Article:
Orphan Wells… is Arlington at Risk?

“…the Groundwater Protection Council, a nonprofit made up of state water agencies, found orphaned wells caused about one in five incidences of recorded oil and gas groundwater contamination in Ohio and Texas.
Plugging a well—removing equipment and filling holes with cement—costs $25,000 to $100,000 for conventional sites, by some state regulators’ estimates. Horizontal wells, typical in fracking, will likely cost more to plug, they say.”
—– Forwarded Message —–
From: kim feil <kimfeil@sbcglobal.net>
To: “jeff.williams@arlingtontx.gov” <jeff.williams@arlingtontx.gov>; Lana Wolff <lana.wolff@arlingtontx.gov>; Charlie Parker <charlie.parker@arlingtontx.gov>; Michael Glaspie <michael.glaspie@arlingtontx.gov>; Robert Rivera <robert.rivera@arlingtontx.gov>; Robert Shepard <robert.shepard@arlingtontx.gov>; Jimmy Bennett <jimmy.bennett@arlingtontx.gov>; Sheri Capehart <sheri.capehart@arlingtontx.gov>; Kathryn Wilemon <kathryn.wilemon@arlingtontx.gov>; Trey Yelverton <trey.yelverton@arlingtontx.gov>; Cynthia Simmons <cynthia.simmons@arlingtontx.gov>; Don Crowson <don.crowson@arlingtontx.gov>; Jim Parajon <jim.parajon@arlingtontx.gov>; Collin Gregory <collin.gregory@arlingtontx.gov>; “jessica.minley@arlingtontx.gov” <jessica.minley@arlingtontx.gov>; Tony Rutigliano <tony@downtownarlington.org>; Roger Venables <roger.venables@arlingtontx.gov>; Stuart Young <stuart.young@arlingtontx.gov>
Cc: Brett Shipp <bshipp@wfaa.com>
Sent: Thursday, August 6, 2015 11:15 PM
Subject: Orphan wells and their costs
“Drilling booms historically leave legions of idle wells that become state or federal wards. Yet agencies in some states, and federal regulators, aren’t adequately equipped to clean up so-called orphaned sites at a time when shale drilling is raising the prospects of still more….
Who pays to plug a well?
Abandoned wells can deteriorate underground over time, a process that can go unnoticed without inspection. A 2011 study by the Groundwater Protection Council, a nonprofit made up of state water agencies, found orphaned wells caused about one in five incidences of recorded oil and gas groundwater contamination in Ohio and Texas.
Plugging a well—removing equipment and filling holes with cement—costs $25,000 to $100,000 for conventional sites, by some state regulators’ estimates. Horizontal wells, typical in fracking, will likely cost more to plug, they say.
To avoid having to pay steep costs, most states and the federal government have policies to lay aside funds to clean up orphans, primarily by requiring companies to post bond before prospecting. But bonding often sets aside too little, leaving some agencies struggling to clean up tens of thousands of wells.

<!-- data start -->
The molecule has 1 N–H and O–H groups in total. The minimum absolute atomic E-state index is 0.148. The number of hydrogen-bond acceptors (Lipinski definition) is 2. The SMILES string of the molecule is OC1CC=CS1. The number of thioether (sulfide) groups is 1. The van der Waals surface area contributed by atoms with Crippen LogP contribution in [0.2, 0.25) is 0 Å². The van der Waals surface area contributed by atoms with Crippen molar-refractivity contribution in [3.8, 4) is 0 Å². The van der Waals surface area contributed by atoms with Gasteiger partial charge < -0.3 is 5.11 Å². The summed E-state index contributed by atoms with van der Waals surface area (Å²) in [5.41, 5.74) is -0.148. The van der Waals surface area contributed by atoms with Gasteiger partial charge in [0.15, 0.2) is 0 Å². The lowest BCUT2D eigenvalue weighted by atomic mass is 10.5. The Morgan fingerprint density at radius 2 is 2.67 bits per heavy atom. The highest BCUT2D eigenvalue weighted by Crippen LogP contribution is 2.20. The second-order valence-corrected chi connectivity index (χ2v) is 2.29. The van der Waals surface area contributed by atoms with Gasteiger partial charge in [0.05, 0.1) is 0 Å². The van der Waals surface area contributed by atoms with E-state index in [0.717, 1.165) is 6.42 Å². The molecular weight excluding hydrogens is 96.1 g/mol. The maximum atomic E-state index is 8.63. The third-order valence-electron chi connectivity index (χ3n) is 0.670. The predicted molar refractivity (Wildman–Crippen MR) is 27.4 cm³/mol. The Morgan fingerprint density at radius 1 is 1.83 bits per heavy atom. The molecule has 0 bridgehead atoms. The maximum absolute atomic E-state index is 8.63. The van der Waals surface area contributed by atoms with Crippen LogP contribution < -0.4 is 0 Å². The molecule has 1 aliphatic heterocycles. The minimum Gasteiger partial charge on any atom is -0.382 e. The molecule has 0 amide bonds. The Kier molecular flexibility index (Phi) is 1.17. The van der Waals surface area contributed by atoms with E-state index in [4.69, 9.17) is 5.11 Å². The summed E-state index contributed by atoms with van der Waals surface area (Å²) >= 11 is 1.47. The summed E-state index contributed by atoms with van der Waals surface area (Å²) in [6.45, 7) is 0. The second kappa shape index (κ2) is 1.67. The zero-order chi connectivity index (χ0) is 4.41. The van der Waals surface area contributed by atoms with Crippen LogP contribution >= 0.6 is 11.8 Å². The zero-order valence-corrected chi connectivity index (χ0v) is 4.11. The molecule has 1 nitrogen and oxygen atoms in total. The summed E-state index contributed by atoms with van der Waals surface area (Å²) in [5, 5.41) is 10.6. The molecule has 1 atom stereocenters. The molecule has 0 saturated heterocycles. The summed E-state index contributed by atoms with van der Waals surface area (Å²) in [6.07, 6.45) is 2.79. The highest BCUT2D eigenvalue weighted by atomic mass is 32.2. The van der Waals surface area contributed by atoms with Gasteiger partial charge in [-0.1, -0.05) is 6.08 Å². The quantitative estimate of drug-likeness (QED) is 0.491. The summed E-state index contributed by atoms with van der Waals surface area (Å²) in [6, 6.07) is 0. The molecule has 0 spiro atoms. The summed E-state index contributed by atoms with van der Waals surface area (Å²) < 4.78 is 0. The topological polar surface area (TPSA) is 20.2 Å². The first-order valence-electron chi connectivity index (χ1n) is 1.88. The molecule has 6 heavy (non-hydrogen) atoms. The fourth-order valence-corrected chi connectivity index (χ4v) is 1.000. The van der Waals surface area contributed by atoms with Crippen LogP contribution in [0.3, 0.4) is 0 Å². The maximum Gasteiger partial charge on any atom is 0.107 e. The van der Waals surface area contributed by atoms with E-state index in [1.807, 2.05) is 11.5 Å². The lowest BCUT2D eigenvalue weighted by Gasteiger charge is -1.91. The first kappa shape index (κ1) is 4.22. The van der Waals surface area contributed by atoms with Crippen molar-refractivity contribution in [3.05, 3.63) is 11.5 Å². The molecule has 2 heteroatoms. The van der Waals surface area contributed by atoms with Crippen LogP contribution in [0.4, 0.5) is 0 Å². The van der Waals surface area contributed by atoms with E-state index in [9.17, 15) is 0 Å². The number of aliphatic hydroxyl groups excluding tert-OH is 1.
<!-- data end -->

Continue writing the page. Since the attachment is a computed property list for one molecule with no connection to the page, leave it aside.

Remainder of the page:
There is little nationwide data on orphaned wells or on which states face the greatest funding shortfalls for plugging. Lucas Davis, an associate economics professor at University of California, Berkeley, says current bonding levels are “unreasonably low” and should be raised in anticipation of abandoned wells from fracking.”
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About Kim Triolo Feil

Since TX Statute 253.005 forbids drilling in heavily settled municipalities, I unsuccessfully ran for City Council Seat to try to enforce this. Since Urban Drilling, our drinking water has almost tripled for TTHM's. Before moving to Arlington in 1990, I lived in Norco’s “cancer alley”, a refinery town. It was only after Urban Drilling in Arlington did I start having health effects. After our drill site was established closest to my home, the chronic nosebleeds started. I know there are more canaries here in Arlington having reactions to our industrialized airshed (we have 55-60 padsites of gas wells). Come forward and report to me those having health issues especially if you live to the north/northwest of a drill site so I can map your health effects on this blog. My youtube account is KimFeilGood. FAIR USE NOTICE: THIS SITE MAY CONTAIN COPYRIGHTED MATERIAL THE USE OF WHICH HAS NOT ALWAYS BEEN SPECIFICALLY AUTHORIZED BY THE COPYRIGHT OWNER. MATERIAL FROM DIVERSE AND SOMETIMES TEMPORARY SOURCES IS BEING MADE AVAILABLE IN A PERMANENT UNIFIED MANNER, AS PART OF AN EFFORT TO ADVANCE UNDERSTANDING OF THE SOCIAL JUSTICE ISSUES ASSOCIATED WITH EMINENT DOMAIN AND THE PRIVATIZATION OF PUBLIC INFRASTRUCTURE (AMONG OTHER THINGS). IT IS BELIEVED THAT THIS IS A 'FAIR USE' OF THE INFORMATION AS ALLOWED UNDER SECTION 107 OF THE US COPYRIGHT LAW. IN ACCORDANCE WITH TITLE 17 USC SECTION 107, THE SITE IS MAINTAINED WITHOUT PROFIT FOR THOSE WHO ACCESS IT FOR RESEARCH AND EDUCATIONAL PURPOSES. FOR MORE INFORMATION, SEE: HTTP://WWW.LAW.CORNELL.EDU/ TO USE MATERIAL REPRODUCED ON THIS SITE FOR PURPOSES THAT GO BEYOND 'FAIR USE', PERMISSION IS REQUIRED FROM THE COPYRIGHT OWNER INDICATED WITH A NAME AND INTERNET LINK AT THE END OF EACH ITEM. (NOTE: THE TEXT OF THIS NOTICE WAS ALSO LIFTED FROM CORRIDORNEWS.BLOGSPOT.COM)
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